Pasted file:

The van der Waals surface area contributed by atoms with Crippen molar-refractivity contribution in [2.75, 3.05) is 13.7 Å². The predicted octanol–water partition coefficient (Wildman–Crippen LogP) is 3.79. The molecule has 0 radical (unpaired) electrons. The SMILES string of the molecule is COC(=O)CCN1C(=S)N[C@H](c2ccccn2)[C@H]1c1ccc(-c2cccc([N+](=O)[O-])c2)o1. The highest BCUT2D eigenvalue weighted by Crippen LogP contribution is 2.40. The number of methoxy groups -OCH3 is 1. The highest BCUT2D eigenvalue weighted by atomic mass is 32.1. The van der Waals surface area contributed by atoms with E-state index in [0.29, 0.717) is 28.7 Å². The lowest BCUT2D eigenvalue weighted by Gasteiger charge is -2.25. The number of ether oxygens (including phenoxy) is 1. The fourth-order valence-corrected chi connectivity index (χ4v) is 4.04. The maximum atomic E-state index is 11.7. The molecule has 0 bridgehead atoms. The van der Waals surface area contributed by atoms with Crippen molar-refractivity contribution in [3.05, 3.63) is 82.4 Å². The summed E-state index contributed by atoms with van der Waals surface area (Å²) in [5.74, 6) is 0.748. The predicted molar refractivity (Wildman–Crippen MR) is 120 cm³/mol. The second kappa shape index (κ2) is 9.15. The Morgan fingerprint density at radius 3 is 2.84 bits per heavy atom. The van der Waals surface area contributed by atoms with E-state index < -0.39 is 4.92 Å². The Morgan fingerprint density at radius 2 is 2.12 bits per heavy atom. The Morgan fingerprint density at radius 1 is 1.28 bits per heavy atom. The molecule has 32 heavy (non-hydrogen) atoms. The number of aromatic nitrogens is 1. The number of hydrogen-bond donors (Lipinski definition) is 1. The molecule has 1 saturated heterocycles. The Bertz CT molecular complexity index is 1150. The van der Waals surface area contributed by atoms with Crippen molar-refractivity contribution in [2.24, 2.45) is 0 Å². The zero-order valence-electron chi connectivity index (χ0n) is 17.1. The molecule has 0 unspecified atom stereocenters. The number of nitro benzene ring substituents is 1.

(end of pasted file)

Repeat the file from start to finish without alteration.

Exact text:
The van der Waals surface area contributed by atoms with Crippen molar-refractivity contribution in [2.75, 3.05) is 13.7 Å². The predicted octanol–water partition coefficient (Wildman–Crippen LogP) is 3.79. The molecule has 0 radical (unpaired) electrons. The SMILES string of the molecule is COC(=O)CCN1C(=S)N[C@H](c2ccccn2)[C@H]1c1ccc(-c2cccc([N+](=O)[O-])c2)o1. The highest BCUT2D eigenvalue weighted by Crippen LogP contribution is 2.40. The number of methoxy groups -OCH3 is 1. The highest BCUT2D eigenvalue weighted by atomic mass is 32.1. The van der Waals surface area contributed by atoms with E-state index in [0.29, 0.717) is 28.7 Å². The lowest BCUT2D eigenvalue weighted by Gasteiger charge is -2.25. The number of ether oxygens (including phenoxy) is 1. The fourth-order valence-corrected chi connectivity index (χ4v) is 4.04. The maximum atomic E-state index is 11.7. The molecule has 0 bridgehead atoms. The van der Waals surface area contributed by atoms with Crippen molar-refractivity contribution in [3.05, 3.63) is 82.4 Å². The summed E-state index contributed by atoms with van der Waals surface area (Å²) in [5.74, 6) is 0.748. The predicted molar refractivity (Wildman–Crippen MR) is 120 cm³/mol. The second kappa shape index (κ2) is 9.15. The Morgan fingerprint density at radius 3 is 2.84 bits per heavy atom. The van der Waals surface area contributed by atoms with E-state index < -0.39 is 4.92 Å². The Morgan fingerprint density at radius 2 is 2.12 bits per heavy atom. The Morgan fingerprint density at radius 1 is 1.28 bits per heavy atom. The molecule has 32 heavy (non-hydrogen) atoms. The number of aromatic nitrogens is 1. The number of hydrogen-bond donors (Lipinski definition) is 1. The molecule has 1 saturated heterocycles. The Bertz CT molecular complexity index is 1150. The van der Waals surface area contributed by atoms with Crippen molar-refractivity contribution in [2.24, 2.45) is 0 Å². The zero-order valence-electron chi connectivity index (χ0n) is 17.1. The molecule has 0 unspecified atom stereocenters. The number of nitro benzene ring substituents is 1.